My scholarship was for 50 colones a month. Sometimes we got paid and other times we did not. We needed that money to live. One of the things we students organized for was consistent pay. I was forming a social awareness, and I joined a student revolutionary movement. I began to understand that the structure of society should not be that only a few people have everything vs. many people having nothing.
As a law student, I studied economy, sociology, and philosophy. We began to think of ways to solve our country’s problems within the social economic structure we had. My priority was to turn around the entire military regime. The student movement was a very important movement with a lot of revolutionary thoughts. It was a spring of revolution at this time. I had no career plans to become a lawyer.
We were all definitely afraid for our safety during those years. We knew of the dangers and lived with the knowledge that the military could torture us, disappear us, and kill us. We maneuvered ourselves to take precautions. But we also made the decision that if it meant losing our lives, that was a risk we were willing to take. At the same time we also understood that we did not have a choice but to act. If we really loved our people, the only way to change things was through organizing. I had learned from my Christian formation that Jesus himself renounced the forces around Him in order to set an example during His time.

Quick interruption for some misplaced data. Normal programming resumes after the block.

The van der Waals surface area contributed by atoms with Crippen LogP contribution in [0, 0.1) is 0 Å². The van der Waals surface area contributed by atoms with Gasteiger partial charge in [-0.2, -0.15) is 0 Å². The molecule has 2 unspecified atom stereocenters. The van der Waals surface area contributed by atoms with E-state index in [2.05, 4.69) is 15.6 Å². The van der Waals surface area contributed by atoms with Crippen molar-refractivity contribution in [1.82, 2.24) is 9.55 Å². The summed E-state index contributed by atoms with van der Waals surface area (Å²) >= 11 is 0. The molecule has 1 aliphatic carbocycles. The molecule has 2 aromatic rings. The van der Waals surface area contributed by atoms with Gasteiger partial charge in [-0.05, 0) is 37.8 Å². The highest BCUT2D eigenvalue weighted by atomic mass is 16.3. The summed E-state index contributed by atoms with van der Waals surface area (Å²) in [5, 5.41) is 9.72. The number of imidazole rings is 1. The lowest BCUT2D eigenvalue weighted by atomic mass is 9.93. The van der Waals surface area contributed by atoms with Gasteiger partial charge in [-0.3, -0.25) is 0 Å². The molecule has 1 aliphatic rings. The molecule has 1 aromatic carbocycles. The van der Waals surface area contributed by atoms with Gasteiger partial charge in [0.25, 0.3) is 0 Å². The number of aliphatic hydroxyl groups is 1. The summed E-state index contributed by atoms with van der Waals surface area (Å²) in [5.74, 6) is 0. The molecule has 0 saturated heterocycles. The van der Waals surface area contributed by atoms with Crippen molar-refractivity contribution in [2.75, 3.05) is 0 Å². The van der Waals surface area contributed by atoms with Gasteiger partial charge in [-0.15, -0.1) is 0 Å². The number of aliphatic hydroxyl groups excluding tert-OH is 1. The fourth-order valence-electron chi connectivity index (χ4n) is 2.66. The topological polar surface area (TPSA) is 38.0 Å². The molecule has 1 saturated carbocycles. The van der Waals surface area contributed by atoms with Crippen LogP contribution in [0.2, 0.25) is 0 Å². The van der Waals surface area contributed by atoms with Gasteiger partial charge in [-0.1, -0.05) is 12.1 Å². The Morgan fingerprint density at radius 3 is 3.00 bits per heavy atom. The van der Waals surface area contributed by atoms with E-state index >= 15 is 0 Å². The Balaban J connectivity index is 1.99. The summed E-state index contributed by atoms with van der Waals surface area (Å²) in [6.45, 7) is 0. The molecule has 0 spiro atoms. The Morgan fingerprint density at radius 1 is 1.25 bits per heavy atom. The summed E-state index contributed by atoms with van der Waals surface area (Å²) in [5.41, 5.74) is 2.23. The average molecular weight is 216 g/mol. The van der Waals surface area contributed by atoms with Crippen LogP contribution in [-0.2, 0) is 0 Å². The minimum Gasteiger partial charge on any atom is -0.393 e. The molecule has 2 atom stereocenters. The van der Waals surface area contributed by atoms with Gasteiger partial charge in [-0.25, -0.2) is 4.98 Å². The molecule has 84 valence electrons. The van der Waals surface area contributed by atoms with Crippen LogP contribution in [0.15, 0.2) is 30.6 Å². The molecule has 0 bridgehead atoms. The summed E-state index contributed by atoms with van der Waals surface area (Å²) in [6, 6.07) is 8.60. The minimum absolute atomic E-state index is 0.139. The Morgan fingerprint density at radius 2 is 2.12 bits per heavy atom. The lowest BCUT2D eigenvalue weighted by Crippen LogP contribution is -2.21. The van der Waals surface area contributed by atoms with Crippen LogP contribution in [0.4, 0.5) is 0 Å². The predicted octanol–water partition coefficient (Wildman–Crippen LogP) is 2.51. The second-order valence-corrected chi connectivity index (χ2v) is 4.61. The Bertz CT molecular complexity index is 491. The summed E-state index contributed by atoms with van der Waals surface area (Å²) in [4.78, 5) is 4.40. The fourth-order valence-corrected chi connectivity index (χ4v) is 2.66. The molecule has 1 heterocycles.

Herbert (Anaya) and I met during this time at the university. We had both come from impoverished backgrounds, although Herbert’s was more extreme than my own. During our university years we worked together constantly within the student organizations. Early on I thought I would die at any time. He and I both thought we would give up our lives. I never considered marrying or having a family. I was fearful OF everyone and FOR everybody. We just felt with certainty, though, that things needed to change.
To tell you the truth, I found Herbert to be a ridiculous man at the beginning with all his poems, thoughts, “up there” things, and glasses. He was just a companion for all the work in the student movement. I thought he would make a great revolutionary. In the midst of a crisis, he would come up with one of his great poems, and I would think, this is NOT the appropriate time for this.